After washing tonnes of sand out of our hair and ears, we have an excellent dinner at the hotel restaurant. Among other things we have delicious strips of lamb seasoned with cumin and cooked on a hotplate and…. All the staff and the few other diners stare at us. A somewhat inebriated official, probably here for the festival, comes over to shake our hands and thank us for visiting his region.
When we’ve finished eating he returns with a couple of mates, all in various stages of drunkenness, and tries to persuade us to join his private party in a side room. We manage to get out of it by promising that we’ll drink one glass of baijiu with them and they will sing one song to serenade us, and that’s what we do. Fortunately, the baijiu is expensive stuff which means that even I can drink it without my eyelids beginning to twitch, and the song is quite funny. After this, we make a quick exit before they can drag us into their room, from where we can hear loud voices and more singing. David, who has a liking for baijiu, is looking somewhat wistful, but we’re glad to get off so lightly.
Alashan Youqi practicalities:
Getting there and away:
There is a daily morning bus 7.30 for the 7 hour return trip to Bayan Khot (Alashan Zuoqi 阿拉善左旗). Coming the other way the bus from Bayon Hot to Alashan Youqi that leaves at 7.20 in the morning, buy your ticket the day before.
If you are moving on to Gansu, there are two daily connections for the 3 hour trip to Zhangye in Gansu province at 8.30 and 15.00, as well as a 10.00 bus to Shangdian Shan from where there is plenty of onward travel to Zhangye, Wuwei or Lanzhou.
Getting there from Zhangye: In the other direction, there was an afternoon bus from Zhangye to Alashan Youqi 阿拉善右旗) at 15.50. There also has to be a morning bus that should leave Zhangye at around 8.30 as we passed it on the way, at around the half mark of the journey.
We stayed at the comfortable Yangguang Hotel (阿右旗阳光宾馆 ) for 260 Yuan a night. There were other options, including an even plusher hotel with a name vaguely similar to the Holiday Inn and various cheaper dives. Some of the cheaper places didn’t take foreigners.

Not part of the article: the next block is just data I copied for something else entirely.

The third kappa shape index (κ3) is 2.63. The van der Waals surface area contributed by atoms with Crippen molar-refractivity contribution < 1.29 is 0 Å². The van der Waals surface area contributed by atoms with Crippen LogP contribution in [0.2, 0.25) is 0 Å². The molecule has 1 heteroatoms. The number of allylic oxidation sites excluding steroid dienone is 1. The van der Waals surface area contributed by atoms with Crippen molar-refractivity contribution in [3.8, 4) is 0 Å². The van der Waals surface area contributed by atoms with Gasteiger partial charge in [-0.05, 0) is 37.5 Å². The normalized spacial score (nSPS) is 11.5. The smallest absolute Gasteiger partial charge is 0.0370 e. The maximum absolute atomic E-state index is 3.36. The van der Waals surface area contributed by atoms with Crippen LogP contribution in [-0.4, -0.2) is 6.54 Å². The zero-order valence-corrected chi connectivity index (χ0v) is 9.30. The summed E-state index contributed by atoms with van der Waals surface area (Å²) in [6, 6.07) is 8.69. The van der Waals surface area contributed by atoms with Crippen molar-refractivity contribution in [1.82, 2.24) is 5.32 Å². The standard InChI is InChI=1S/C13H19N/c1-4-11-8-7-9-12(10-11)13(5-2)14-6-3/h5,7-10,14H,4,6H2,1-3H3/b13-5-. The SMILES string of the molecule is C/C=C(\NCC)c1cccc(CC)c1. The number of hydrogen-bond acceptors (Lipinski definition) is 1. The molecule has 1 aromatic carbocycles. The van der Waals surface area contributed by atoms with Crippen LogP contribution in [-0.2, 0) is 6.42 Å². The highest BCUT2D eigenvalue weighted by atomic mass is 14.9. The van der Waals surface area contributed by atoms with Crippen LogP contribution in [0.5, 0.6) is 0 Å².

Places to eat:
Locals recommended a couple of restaurants just up the road from the Yangguang Hotel that specialized in lamb and camel tripe. They were obviously a popular choice as getting a table was far from easy. However, our best meal came from the restaurant attached to the Yangguang Binguan. Superb and excellently presented dishes came with cold beer. Try the aubergine hot plate (Tiebanqiezi 铁板茄子), fried lamb with cumin (Ziran Yangrou 孜然羊肉) and the delicious onion pancakes (Congyoubing 葱油饼).
Things to do / travel agency:
Even If you travel independently to Alashan Youqi, you’ll find that you can only visit the Badain Jaran Desert by taking a jeep; and all jeeps are organized through the Zhufeng travel agency ( 珠峰旅行社) that seems to have the monopoly on trips into the desert. Don’t worry about finding them; they’ll find you, within minutes of your arrival!
Details: Zhufeng travel agency ( 珠峰旅行社)
Vehicles cost one thousand Yuan a day for a two day trip. This is the price for a jeep and driver only. If you want to do the same trip all in one day the price is the same, i.e. two thousand Yuan, no negotiating. It is the same route; you’ll just be driving for around 10 hours. You can basically spend as many days as you want in the desert as long as you pay the 1000 Yuan a day for the jeep and driver. The jeep will collect you from, and deliver you to your hotel.
Permits and entrance tickets:
Officially foreigners need to get police permits to visit this area. The permits cost 200 Yuan per person and the Zhufeng travel agency takes care of arranging them. However, we visited on the holiday of the Spring- Autumn festival and the Police office in charge of the permits was closed. At the police check-point just outside town, our driver managed to persuade the police to let us go in anyway, as we had only one day. At the ticket entrance to the Badain Jaran Desert we were asked to show our passports and our driver did a bit more sweet talking, which seemed to be enough (we were quite happy with this hefty saving). The cost of the entrance ticket was 80 Yuan.
There are various routes you can choose from. We did a route that included various salt and fresh water lakes such as Mystic Spring (Shenquan神泉 / Yinde rituhu 音德日图胡), and the fantastically scenic area around an isolated Mongolian temple (shamo gugong/badanjilinmiao 沙漠故宫 / 巴丹吉林庙). It also gave us the opportunity to view Shamo Zhufeng 沙漠珠峰 the highest sand dune in the world at 400 meters.